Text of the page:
This weekend, Christopher Nolan’s latest thriller Tenet will hit Australian cinemas in what is a massive comeback for the box office since the beginning of COVID-19. Described as James Bond but better, the film follows a secret agent who embarks on a dangerous, time-bending mission to prevent World War III. With Nolan also behind blockbusters such as Inception, Interstellar, Dunkirk and The Dark Knight, it is no surprise the thriller is gaining so much attention. And with a sweep of media already seeing the film abroad, the first reviews are in and can only be viewed as very mixed.
Variety’s Guy Lodge dubbed Tenet as “no holy grail, but for all its stern, solemn posing, it’s dizzy, expensive, bang-up entertainment of both the old and new school.” Though he points out “stray loose threads” which could easily be argued as Nolan’s filmmaking style. IndieWire was not so kind and titled the action storyline as a “humourless disappointment”, and gave mention to cast member John David Washington as “impatient” and Robert Pattinson who had an “absurd cut-glass accent”. The Guardian gave Nolan’s new project just two stars and said Tenet “is far from his finest work”.
In a stark contrast to other publications The Telegraph gave the film five stars but warned viewers, “don’t try to understand it – just rewind and enjoy the ride”, a clever nod to the films script where Clémence Poésy’s Laura, Tenet’s Q tells John David Washington’s James Bond. Empire dubs the thriller as “James Bond without the baggage”. “If you’re after a big old explosive Nolan braingasm, that is exactly what you’re going to get, shot on old-fashioned film too (as the end credits proudly state). By the time it’s done, you might not know what the hell’s gone on, but it is exciting nevertheless. It is ferociously entertaining,” writes reporter Alex Godfrey before giving it four stars.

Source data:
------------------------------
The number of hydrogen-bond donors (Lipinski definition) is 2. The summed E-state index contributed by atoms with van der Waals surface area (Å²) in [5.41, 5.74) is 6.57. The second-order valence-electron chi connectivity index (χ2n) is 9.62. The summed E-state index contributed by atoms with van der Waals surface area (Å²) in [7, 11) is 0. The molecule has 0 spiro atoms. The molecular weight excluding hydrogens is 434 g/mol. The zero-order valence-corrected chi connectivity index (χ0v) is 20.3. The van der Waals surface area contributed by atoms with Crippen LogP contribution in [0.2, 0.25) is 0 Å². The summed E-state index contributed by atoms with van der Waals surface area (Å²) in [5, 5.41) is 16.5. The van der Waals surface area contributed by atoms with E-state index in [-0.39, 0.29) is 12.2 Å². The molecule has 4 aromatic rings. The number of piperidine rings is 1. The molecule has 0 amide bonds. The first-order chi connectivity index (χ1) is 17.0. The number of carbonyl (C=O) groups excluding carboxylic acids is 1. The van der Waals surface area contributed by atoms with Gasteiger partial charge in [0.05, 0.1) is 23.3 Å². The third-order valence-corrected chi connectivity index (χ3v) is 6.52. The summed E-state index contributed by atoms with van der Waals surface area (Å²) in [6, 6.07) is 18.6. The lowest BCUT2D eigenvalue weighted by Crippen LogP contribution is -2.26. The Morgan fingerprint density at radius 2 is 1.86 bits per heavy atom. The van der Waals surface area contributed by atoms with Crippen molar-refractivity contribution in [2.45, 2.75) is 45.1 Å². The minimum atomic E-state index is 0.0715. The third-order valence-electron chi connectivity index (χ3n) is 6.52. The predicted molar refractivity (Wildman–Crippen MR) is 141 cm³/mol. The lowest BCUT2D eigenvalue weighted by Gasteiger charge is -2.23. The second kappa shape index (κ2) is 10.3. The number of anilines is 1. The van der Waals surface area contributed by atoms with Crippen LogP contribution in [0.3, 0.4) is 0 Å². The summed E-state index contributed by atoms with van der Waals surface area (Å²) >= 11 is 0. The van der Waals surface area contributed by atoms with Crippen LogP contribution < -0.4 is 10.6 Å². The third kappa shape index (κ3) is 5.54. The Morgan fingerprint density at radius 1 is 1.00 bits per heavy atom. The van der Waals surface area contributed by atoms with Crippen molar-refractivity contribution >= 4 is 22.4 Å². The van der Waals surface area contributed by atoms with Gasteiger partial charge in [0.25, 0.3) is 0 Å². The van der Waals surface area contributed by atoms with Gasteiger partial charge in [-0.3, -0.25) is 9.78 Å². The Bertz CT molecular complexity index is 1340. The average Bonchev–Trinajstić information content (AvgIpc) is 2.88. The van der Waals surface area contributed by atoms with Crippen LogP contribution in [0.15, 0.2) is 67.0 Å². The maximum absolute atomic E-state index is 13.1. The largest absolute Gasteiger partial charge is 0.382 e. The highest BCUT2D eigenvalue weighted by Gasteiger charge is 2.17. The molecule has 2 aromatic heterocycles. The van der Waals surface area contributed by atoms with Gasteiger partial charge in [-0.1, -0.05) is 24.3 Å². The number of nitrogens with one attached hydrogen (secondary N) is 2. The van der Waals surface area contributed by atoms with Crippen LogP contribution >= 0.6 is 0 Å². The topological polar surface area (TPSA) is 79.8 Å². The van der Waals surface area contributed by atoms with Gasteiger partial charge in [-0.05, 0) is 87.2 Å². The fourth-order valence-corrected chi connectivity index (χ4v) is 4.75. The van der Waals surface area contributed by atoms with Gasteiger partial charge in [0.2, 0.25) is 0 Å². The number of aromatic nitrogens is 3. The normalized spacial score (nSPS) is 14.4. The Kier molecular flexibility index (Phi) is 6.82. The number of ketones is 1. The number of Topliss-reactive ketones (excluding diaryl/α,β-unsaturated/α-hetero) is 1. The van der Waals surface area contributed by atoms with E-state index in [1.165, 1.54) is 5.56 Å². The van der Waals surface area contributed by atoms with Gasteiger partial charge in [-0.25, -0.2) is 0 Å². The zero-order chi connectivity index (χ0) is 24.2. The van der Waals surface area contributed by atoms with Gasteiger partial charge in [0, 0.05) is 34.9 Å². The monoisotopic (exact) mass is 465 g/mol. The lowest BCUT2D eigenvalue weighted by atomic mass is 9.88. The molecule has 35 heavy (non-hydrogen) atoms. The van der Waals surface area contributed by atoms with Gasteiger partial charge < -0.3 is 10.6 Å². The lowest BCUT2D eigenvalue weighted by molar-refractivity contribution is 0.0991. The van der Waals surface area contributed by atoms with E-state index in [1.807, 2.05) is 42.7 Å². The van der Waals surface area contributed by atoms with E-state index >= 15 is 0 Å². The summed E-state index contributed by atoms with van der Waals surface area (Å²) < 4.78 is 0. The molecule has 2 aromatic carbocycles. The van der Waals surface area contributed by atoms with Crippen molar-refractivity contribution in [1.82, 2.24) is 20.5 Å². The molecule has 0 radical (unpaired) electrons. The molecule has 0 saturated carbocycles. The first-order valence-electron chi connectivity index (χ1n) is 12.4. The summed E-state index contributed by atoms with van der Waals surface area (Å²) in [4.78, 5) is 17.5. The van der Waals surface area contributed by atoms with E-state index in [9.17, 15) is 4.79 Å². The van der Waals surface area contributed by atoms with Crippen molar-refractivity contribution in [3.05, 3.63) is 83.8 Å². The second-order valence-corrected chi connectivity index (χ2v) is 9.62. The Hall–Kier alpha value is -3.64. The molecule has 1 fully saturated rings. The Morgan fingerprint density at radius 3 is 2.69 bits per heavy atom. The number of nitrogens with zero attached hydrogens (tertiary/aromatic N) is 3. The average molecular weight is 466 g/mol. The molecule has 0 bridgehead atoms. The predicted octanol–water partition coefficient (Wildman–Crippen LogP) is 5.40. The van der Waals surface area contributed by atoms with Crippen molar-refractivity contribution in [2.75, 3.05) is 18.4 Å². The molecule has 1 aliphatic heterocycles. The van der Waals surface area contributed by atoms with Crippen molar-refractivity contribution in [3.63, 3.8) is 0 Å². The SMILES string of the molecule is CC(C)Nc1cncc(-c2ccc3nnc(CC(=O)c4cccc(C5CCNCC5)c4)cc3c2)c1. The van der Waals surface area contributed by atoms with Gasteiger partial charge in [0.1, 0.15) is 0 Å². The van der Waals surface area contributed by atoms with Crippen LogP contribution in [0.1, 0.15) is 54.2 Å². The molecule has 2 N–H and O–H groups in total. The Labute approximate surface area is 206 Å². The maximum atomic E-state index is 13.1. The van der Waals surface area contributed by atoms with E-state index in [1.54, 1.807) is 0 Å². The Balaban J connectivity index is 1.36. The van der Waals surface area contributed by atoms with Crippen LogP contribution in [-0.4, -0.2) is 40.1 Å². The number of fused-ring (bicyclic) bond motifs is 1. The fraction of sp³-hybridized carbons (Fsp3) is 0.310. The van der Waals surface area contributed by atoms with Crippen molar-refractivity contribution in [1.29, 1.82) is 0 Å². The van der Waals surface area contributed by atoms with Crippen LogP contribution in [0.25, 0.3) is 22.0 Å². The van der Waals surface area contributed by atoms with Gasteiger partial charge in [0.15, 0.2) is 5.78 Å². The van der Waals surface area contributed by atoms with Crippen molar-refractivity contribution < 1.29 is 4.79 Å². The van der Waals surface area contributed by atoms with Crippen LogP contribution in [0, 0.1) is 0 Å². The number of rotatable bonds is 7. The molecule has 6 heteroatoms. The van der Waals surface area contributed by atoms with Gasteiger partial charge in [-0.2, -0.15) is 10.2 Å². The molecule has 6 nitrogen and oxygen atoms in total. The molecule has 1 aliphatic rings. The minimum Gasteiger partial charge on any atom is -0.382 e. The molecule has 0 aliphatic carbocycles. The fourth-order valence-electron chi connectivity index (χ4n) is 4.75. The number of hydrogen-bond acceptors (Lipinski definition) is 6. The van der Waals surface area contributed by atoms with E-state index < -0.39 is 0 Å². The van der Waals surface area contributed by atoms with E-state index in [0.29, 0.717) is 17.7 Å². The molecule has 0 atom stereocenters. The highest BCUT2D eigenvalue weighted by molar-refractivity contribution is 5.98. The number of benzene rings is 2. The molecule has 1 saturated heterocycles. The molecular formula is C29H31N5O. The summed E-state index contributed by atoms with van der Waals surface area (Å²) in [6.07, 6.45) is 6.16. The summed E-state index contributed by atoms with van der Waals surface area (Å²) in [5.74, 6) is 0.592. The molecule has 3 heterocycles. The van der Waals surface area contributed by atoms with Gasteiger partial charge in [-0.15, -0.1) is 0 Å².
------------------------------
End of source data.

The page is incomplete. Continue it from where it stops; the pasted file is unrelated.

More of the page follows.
This is just a handful of reviews plucked from the internet, but already the film is dividing viewers. So why the major discrepancy? It often comes down to the kind of movie buff you come across. Some are so engrained in the intertwining storylines, alternate worlds, hidden references and curious intricacies – something Christopher Nolan is known for. On the other hand, you have film fanatics who are simply after something surface-level, complex enough for something to question but easy-enough to follow along so it’s entertaining – the bigger effects, the better. Nolan has appeared to try the best of both worlds.
So don’t take the reviewers word for it, check out the film ASAP and decide for yourself. A co-production between the United Kingdom and United States, it stars John David Washington, Robert Pattinson, Elizabeth Debicki, Dimple Kapadia, Michael Caine, and Kenneth Branagh. Tune into the trailer below.